, and roaring with bursting shell. It is friendship, which you and your comlike a vast natural phenomenon, rades have been demonstrating by Krakatoa or Mont Pelée, too vast actions rather than words. I am an and cataclysmic to be man's handi- old man, but I tell you my heart beat work; and yet, into the maelstrom of like a boy's when the news came that spouting flames, hissing steel, shatter- the great Sister Republic - united of ing explosions, insignificant little crea- old by ideals of human liberty — had tures like you and me will presently thrown in her lot with ours. I ask you run-offering, with sublime courage, to drink with me to the future of their tender bodies to be burned and France and America — the sure future. pierced and mangled. To me that is You have seen France: our brave war's one redeeming feature-it brings women, ready to make any sacrifices out in men a courage that is of the spirit for the motherland; our little soldiers, alone - above all earthly things. invincible in their determination. Let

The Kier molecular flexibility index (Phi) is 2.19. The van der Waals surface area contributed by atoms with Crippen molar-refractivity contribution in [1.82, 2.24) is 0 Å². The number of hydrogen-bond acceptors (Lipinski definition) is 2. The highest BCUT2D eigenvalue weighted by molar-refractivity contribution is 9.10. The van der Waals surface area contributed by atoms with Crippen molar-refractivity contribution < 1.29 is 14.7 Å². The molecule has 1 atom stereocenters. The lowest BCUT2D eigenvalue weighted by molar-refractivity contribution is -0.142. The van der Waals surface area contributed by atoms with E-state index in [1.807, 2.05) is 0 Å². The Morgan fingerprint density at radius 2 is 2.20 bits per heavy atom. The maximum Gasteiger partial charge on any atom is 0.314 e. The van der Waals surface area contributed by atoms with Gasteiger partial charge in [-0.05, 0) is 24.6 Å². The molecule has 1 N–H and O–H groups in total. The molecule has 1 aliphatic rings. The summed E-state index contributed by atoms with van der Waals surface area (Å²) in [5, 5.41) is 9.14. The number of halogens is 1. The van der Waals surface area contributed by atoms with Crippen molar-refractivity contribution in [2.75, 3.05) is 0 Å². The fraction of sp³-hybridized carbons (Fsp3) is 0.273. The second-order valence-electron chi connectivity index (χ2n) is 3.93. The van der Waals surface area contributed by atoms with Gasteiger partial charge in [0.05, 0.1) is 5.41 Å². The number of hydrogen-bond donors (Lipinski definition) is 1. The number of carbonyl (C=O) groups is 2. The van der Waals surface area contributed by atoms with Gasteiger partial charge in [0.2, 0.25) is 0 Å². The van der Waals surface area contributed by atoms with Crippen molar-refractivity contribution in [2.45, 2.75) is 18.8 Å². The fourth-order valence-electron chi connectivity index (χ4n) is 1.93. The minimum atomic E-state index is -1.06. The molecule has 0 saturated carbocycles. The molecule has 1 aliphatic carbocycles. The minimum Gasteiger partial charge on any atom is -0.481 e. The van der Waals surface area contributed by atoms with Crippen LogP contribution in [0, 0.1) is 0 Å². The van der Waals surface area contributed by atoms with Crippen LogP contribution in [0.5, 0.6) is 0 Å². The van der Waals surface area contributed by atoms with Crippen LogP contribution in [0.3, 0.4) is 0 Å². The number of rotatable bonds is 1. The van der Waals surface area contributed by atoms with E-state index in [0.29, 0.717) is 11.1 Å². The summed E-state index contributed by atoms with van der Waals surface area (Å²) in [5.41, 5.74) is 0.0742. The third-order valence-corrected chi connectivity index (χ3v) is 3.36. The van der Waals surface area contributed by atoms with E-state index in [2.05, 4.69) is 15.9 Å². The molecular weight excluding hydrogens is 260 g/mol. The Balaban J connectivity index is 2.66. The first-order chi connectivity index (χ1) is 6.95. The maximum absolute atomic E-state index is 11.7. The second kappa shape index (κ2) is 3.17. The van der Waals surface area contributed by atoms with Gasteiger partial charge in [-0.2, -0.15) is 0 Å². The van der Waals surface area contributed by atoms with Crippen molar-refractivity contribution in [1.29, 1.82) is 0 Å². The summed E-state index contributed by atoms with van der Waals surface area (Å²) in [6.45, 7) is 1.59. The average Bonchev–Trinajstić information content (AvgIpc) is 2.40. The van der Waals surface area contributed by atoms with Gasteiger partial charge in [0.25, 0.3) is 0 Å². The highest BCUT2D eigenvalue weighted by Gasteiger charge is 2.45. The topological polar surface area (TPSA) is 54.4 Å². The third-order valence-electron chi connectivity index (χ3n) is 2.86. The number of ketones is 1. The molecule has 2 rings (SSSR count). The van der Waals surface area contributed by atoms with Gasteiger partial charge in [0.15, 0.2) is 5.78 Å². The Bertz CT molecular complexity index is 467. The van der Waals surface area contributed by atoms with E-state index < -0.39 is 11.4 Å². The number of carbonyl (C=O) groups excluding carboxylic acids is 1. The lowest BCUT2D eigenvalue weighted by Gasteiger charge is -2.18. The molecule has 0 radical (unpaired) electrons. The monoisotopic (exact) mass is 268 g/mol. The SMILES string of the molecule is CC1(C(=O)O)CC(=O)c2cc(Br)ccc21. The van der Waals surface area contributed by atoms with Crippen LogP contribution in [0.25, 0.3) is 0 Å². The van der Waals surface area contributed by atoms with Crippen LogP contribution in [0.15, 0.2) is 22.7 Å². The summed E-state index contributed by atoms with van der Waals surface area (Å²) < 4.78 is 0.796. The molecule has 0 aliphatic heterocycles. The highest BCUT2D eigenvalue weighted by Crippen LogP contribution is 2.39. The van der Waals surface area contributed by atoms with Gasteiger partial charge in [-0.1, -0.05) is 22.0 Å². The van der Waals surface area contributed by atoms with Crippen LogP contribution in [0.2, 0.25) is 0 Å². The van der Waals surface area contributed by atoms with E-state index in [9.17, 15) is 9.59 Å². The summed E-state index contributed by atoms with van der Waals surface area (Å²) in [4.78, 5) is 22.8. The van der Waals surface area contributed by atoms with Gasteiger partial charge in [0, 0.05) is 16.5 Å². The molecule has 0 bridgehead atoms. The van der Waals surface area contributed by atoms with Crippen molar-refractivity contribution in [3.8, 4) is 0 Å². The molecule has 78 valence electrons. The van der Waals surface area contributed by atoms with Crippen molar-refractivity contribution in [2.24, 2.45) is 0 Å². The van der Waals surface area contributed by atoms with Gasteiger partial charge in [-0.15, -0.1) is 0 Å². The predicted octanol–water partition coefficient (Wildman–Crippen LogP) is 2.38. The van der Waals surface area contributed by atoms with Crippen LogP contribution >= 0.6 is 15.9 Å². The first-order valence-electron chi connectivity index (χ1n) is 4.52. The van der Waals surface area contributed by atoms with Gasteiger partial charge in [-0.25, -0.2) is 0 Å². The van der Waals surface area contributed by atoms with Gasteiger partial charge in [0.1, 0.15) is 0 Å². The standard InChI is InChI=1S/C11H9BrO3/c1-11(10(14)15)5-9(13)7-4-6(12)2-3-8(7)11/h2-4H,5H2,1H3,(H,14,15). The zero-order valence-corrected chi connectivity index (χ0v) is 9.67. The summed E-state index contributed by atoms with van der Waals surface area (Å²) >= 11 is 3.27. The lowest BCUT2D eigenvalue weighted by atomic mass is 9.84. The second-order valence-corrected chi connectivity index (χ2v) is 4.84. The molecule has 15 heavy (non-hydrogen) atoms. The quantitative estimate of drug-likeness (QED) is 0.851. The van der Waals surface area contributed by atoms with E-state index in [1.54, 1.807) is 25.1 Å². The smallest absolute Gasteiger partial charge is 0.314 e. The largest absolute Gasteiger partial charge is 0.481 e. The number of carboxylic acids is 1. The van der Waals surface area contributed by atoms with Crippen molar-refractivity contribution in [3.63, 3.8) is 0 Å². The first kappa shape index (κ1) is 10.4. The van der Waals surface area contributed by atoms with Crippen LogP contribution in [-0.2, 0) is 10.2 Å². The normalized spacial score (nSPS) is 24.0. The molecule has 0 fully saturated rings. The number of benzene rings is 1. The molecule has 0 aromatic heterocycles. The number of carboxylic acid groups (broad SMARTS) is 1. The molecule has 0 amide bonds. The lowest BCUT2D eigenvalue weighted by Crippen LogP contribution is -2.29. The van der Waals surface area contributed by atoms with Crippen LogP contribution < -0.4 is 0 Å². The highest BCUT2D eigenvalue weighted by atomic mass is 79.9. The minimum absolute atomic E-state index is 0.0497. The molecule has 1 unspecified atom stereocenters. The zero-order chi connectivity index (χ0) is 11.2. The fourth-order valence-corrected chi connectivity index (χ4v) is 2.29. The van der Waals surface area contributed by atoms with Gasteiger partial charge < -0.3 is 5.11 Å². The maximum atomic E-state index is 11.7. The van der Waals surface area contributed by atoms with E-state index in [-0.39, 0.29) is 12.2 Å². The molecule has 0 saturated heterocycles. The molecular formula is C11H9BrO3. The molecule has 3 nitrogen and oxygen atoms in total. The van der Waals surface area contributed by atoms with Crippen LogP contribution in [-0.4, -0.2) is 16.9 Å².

Х us drink then to France, to America,

April 26, 1917. and to the day of ultimate victory, This afternoon the general of the which is coming as surely as the sun division ordered us to present ourselves will rise to-morrow.' at headquarters at four o'clock. From

As he ceased, he stepped forward to lunch on there was a great shaving and touch glasses with each of us, the haircutting, brushing and pressing of invariable French custom, - and next uniforms, and overhauling of shoes and moment a magnificent Chasseur band, puttees. Four o'clock found us lined outside on the terrace, crashed into the up at the door of the wonderful old “Star-Spangled Banner.' Quite thrillchâteau,'and next moment a superb ing, I assure you. Later, we strolled

lined us up.